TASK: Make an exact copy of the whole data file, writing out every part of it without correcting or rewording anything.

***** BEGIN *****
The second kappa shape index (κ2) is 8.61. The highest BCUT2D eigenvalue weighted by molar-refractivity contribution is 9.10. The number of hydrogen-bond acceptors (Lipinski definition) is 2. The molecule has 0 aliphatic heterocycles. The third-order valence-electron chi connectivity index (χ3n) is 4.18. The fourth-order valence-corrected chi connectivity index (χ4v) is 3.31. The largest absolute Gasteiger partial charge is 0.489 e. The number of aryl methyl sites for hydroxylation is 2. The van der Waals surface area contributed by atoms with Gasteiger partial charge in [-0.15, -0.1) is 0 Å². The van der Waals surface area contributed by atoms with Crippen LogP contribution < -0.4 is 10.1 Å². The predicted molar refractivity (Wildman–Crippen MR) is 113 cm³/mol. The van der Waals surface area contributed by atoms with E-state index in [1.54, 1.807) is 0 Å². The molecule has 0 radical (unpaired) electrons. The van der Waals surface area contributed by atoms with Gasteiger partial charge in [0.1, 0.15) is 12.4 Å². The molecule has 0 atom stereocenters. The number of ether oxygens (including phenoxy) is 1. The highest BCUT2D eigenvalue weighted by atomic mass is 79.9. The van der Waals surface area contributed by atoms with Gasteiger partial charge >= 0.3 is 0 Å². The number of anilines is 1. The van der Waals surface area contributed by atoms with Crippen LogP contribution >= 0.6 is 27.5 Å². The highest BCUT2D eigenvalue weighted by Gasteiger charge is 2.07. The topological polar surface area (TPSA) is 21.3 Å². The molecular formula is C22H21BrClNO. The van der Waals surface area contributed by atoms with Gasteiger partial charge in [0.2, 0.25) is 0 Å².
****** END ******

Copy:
The second kappa shape index (κ2) is 8.61. The highest BCUT2D eigenvalue weighted by molar-refractivity contribution is 9.10. The number of hydrogen-bond acceptors (Lipinski definition) is 2. The molecule has 0 aliphatic heterocycles. The third-order valence-electron chi connectivity index (χ3n) is 4.18. The fourth-order valence-corrected chi connectivity index (χ4v) is 3.31. The largest absolute Gasteiger partial charge is 0.489 e. The number of aryl methyl sites for hydroxylation is 2. The van der Waals surface area contributed by atoms with Gasteiger partial charge in [-0.15, -0.1) is 0 Å². The van der Waals surface area contributed by atoms with Crippen LogP contribution < -0.4 is 10.1 Å². The predicted molar refractivity (Wildman–Crippen MR) is 113 cm³/mol. The van der Waals surface area contributed by atoms with E-state index in [1.54, 1.807) is 0 Å². The molecule has 0 radical (unpaired) electrons. The van der Waals surface area contributed by atoms with Gasteiger partial charge in [0.1, 0.15) is 12.4 Å². The molecule has 0 atom stereocenters. The number of ether oxygens (including phenoxy) is 1. The highest BCUT2D eigenvalue weighted by atomic mass is 79.9. The van der Waals surface area contributed by atoms with Gasteiger partial charge >= 0.3 is 0 Å². The number of anilines is 1. The van der Waals surface area contributed by atoms with Crippen LogP contribution >= 0.6 is 27.5 Å². The highest BCUT2D eigenvalue weighted by Gasteiger charge is 2.07. The topological polar surface area (TPSA) is 21.3 Å². The molecular formula is C22H21BrClNO. The van der Waals surface area contributed by atoms with Gasteiger partial charge in [0.2, 0.25) is 0 Å².